TOKYO–While Japan is becoming more multicultural and multiethnic, some say coping with it is still a daunting task. That is exemplified by recent comments by Japan’s Education Minister Bunmei Ibuki, critics say.
“Japan has been historically governed by the Yamato race [ethnic Japanese],” Mr. Ibuki told a convention of the Liberal Democratic Party’s chapter in Nagasaki late last month, adding that the country is “extremely homogeneous.”
However, international marriages in Japan increased from 27,727 in 1995 to 41,481 in 2005.
Mr. Ibuki, who describes himself on his Web site as an “internationally minded person acquainted with many foreign dignitaries,” shocked the Japanese with his comments and infuriated minorities like the Ainu indigenous people.
Yupo Abe, vice president of the Ainu Association of Hokkaido, said he was astonished to hear Mr. Ibuki’s comments, adding that the head of Japan’s Education Ministry “lacks an understanding of history.”
Mr. Abe said the Ainu people had long lived in Hokkaido, Japan’s northernmost main island, which makes up about 20 percent of the country’s land mass, but in 1869 Japan took away their land.
The stir created by Mr. Ibuki’s remarks coincided with a visit by Doudou Diene, the United Nations special rapporteur on contemporary forms of racism, racial discrimination, xenophobia and related intolerance who wrote a report on Japan.
“I am surprised that these comments were made by the minister of education, whose function is to educate children, enlighten them and transmit values to them,” said Mr. Diene. “There is no such thing as a homogeneous society.”
Prime Minister Shinzo Abe, however, said there was nothing wrong with Mr. Ibuki’s remarks.
“I think he was referring to the fact that we [the Japanese] have gotten along with each other fairly well so far,” he said. “I don’t see any specific problem with that.”
“Such words will only fuel doubts about Mr. Abe’s integrity as a national leader,” countered the Japan Times, an English-language daily, in an editorial.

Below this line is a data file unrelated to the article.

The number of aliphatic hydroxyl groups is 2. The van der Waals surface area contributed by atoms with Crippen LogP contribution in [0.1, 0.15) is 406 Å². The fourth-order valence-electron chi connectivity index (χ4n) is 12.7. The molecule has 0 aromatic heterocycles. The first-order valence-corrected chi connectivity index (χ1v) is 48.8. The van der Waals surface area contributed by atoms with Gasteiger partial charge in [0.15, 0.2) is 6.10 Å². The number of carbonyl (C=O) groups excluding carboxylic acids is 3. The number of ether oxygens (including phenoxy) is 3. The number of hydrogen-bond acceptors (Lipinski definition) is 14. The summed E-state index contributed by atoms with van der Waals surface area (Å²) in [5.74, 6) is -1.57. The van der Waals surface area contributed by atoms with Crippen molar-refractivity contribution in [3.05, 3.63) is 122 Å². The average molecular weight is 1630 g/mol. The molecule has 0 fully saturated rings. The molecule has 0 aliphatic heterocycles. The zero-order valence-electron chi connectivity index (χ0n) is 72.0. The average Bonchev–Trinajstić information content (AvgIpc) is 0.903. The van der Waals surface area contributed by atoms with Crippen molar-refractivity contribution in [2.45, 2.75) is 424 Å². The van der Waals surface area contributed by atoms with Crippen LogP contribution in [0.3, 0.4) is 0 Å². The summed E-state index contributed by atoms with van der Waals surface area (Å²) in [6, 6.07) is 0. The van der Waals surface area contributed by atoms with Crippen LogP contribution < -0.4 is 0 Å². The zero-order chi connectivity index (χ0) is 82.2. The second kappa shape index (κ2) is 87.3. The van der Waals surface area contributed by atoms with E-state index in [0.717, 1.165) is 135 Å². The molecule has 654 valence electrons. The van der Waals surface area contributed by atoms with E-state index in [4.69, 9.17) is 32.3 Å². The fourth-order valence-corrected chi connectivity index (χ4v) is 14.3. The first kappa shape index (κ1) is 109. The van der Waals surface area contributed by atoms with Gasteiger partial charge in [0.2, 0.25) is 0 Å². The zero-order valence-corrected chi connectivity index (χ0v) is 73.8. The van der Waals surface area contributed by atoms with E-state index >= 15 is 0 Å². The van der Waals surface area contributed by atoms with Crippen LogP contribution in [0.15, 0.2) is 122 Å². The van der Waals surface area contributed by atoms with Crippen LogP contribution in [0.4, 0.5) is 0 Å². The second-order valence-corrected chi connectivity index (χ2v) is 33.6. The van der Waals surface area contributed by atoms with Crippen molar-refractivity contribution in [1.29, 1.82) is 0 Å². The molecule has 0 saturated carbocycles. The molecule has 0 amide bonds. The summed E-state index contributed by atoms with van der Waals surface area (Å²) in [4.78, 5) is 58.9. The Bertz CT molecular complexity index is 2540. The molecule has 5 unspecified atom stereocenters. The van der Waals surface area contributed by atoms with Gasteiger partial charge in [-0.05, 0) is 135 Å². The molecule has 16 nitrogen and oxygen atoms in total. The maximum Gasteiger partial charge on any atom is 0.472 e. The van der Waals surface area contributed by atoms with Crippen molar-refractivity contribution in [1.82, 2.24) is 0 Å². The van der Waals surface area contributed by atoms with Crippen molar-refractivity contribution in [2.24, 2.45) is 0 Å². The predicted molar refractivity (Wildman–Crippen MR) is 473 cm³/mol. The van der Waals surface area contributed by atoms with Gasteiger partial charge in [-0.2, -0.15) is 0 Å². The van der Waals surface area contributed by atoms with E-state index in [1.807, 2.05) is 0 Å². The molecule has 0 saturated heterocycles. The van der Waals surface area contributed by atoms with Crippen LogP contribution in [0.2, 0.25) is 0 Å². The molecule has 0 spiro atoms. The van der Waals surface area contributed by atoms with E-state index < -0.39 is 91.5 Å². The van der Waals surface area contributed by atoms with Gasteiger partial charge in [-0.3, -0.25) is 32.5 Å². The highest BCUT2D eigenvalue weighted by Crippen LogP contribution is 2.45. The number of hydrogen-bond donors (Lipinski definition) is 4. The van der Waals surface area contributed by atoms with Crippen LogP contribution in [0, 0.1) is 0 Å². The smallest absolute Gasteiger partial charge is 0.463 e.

Last year, Mr. Diene submitted his report on Japan to the U.N. Commission on Human Rights and U.N. General Assembly, urging Japan to recognize the existence of racial discrimination and immediately adopt a law against it.
Some recent incidents seem to indicate the need for such a law.
Last month a sensational magazine titled “Secret Files of Foreigners’ Crimes” went on sale across the country with its cover screaming “Will we let gaijin [foreigners] lay waste to Japan?” and “Everyone will become a target of foreign crime in 2007!” ["Gaijin" is a loaded word that literally means "outsider."] The magazine provoked outrage over its garish depictions of Chinese, Koreans, Iranians and U.S. servicemen.
A boycott movement prompted major convenience stores like Family Mart, 7-Eleven and others to pull the magazines off their shelves.
The magazine’s editor Shigeki Saka of Eichi Publishing was not apologetic. He said the magazine wanted to discuss crimes committed by foreigners and how to be prepared for them.
The Japanese press generally ignored the issue, said U.S.-born Debito Arudou, a Japanese citizen. “There’s a reason for that: It’s not something that people want to discuss when it comes to real, naked racism.”
Moreover, in a nation that aspires to a permanent seat on the U.N. Security Council, some businesses still display “Japanese Only” signs. In Koshigaya, a bedroom community of Tokyo, Eden, an “adult entertainment shop,” has posted a sign saying “Pure-Blooded Japanese Male Only,” and “Chinese and Naturalized people, Japanese war orphans left in China, people of mixed race with Chinese origin, Absolutely No Entry.”
A manager said the shop itself did not mean to discriminate against those at whom it pointed a finger, but its female staff members don’t want them.
Such “Japanese Only” signs can be seen across Japan, said Mr. Arudou, author of “Japanese Only.”
“It’s getting worse. It’s nationwide.”
” ‘Japanese Only’ signs are unconstitutional, but they are not illegal because there is no law to enforce the constitution,” Mr. Arudou said.
Ironically, since Japan’s current population of 127 million is expected to fall to below 100 million by 2050, some say more foreigners should be encouraged to live and work in Japan for the country’s own survival.